IIHS Urban Lens Film Festival to kick-start from November 18

The event is conceptualised to get the community to engage not just with actors and filmmakers, but also the technicians behind the making of these projects

The eighth edition of the Urban Lens Film Festival is set to go virtual for the second consecutive year. To be held for four days from November 18, the event is organised by the Indian Institute for Human Settlements (IIHS) in collaboration with Goethe-Institut/Max Mueller Bhavan and Institut Francais, to create a space for interested viewers to watch films and talk about cinema.

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Audiences are invited to register on the official website — — and view the films for free.

Filmmaker Subasri Krishnan, one of the organisers of the festival, said that Urban Lens is conceptualised to get the community to engage not just with actors and filmmakers, but also the technicians behind the making of these projects. “This is one of the few festivals that is dedicated to issues in the urban setting, and talking to everybody who has been involved in the making, from editors to cinematographers,” she said. “This year, our masterclass is with an animator; we try to bring in people from different professional backgrounds,” she added.

This year, the festival will feature 27 films from over 10 countries. The themes include The City and Beyond, COVID-19 and Conflict and Cinema. Some of the Indian films are About Love by Archana Atul Phadke, and Saboot by Ekta Mittal and Yashaswini Raghunandan, while international films include The Act of Killing by Oscar-nominated Joshua Oppenheimer and Day of the Sparrow by German filmmaker Philip Scheffner. The festival will also feature works by the institute’s students, including Aditi Bhande’s Did You Do It? and Ekaant by Sarthak Bhasin.

Yashodara Udupa, another organiser, said, “Broadly the films are about cities, cultures and the lived-in experiences of its people.”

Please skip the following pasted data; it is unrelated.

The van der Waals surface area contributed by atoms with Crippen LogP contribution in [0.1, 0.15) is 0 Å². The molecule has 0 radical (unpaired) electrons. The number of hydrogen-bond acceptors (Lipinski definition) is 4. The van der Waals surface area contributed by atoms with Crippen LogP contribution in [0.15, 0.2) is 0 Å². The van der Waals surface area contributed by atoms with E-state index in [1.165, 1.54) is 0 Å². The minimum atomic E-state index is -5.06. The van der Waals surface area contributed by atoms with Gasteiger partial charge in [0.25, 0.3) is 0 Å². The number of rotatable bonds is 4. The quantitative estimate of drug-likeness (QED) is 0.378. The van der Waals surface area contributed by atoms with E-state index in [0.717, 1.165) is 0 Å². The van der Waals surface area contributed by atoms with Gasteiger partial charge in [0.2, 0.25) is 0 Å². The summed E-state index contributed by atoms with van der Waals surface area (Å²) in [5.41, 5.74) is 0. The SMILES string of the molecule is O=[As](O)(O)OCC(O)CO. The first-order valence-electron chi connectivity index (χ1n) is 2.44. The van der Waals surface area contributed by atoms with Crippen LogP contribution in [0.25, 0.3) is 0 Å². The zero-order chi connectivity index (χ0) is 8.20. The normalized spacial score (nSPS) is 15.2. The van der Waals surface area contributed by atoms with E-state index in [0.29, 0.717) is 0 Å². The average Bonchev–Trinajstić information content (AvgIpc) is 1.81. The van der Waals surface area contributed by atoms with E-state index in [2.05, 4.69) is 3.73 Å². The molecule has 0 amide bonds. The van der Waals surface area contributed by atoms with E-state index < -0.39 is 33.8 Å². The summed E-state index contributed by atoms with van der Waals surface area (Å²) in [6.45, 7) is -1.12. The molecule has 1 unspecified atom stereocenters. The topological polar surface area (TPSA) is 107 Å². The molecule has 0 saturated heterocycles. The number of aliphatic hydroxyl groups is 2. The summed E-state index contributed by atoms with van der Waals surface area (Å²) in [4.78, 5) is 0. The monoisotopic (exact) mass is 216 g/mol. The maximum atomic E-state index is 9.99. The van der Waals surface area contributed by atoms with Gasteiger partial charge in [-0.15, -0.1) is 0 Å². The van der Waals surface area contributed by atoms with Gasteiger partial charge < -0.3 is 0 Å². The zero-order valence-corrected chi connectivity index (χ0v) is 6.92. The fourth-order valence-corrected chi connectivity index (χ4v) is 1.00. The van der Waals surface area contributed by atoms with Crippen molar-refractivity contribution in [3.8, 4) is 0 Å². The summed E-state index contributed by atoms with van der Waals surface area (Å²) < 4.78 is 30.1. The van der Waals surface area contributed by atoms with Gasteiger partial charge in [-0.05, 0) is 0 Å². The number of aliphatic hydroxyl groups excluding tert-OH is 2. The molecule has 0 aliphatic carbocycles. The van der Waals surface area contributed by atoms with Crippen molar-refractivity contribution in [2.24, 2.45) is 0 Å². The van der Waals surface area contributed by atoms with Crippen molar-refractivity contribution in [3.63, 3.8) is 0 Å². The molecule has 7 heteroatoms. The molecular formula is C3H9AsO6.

The COVID-19 section will feature films that reflect on various experiences of the pandemic, whereas Conflict and Cinema will showcase projects that have responded critically to events in history.

Filmmakers in Focus will have filmmakers Joshua Oppenheimer, Philip Scheffner and Tamara Stepanayan talk about their art; they will be in conversation about the films and context in which their works have been produced. The festival will also have two-panel discussions, one on Labour and the City with Paromita Chakravarti and Neethi P, moderated by Gautam Bhan. The next session, on the Future of Cinema with Beena Paul, Daniel Mattes and Rada Sesic, will be moderated by Shabani Hassanwalia.

There will also be a book discussion on the book Bombay Hustle: Making Movies in a Colonial City with the author Devashree Mukherjee, moderated by Rohan Shivkumar. As a part of the masterclass, Nina Sabnani will be in conversation with Paromita Vohra on animation, ethnography and exploring the dynamics between words and images in storytelling.

Independent filmmaker Aditi Bhande is an alumnus of IIHS, who used to attend the festival as an audience member earlier; to now have her work Did You Do It? showcased is a dream come true. “I have tried to capture the everyday issues of Ghaziabad through my film; there are farms, urban landscapes, rivers, colonies and there is the bigger issue of garbage collection. I have brought parallels between the crisis that is outside the world and the crisis inside the body,” she says, adding that through her film, she has tried to draw people’s concern towards environment and climate change, and those responsible for all the issues in cities.

“The panel discussions and master classes are something that I always look forward to as well. Being able to connect one-on-one with international filmmakers like Joshua is one of the best things I like about Urban Lens,” Aditi quips.

Yashaswini Raghunandan and Ekta Mittal, filmmakers based out of Bengaluru, will have their film Saboot screened too. Shot during the pandemic, this film portrays everything that the Bengaluru Metro construction workers went through since 2020. “The COVID-induced lockdown and the subsequent reverse migration that we all witnessed after the pandemic struck, is one of the facets of the film. The other is how these migrant workers were all just thrown into labour colonies without payment, and all the struggles they had to go through because of this,” said Yashaswini.

A still from ‘Saboot’

A still from ‘Saboot’

She said that the Bengaluru Metro was the focal point, because of all the controversies it has been mired in since the construction work started, including development issues, and protests from various environmental organisations.

“Urban Lens is one of the key festivals that predominantly feature documentaries and films that start important conversations, and engage the audience to critically view films,” she concludes.

Films at the IIHS Urban Lens Film Festival will be available for viewing from November 18 here

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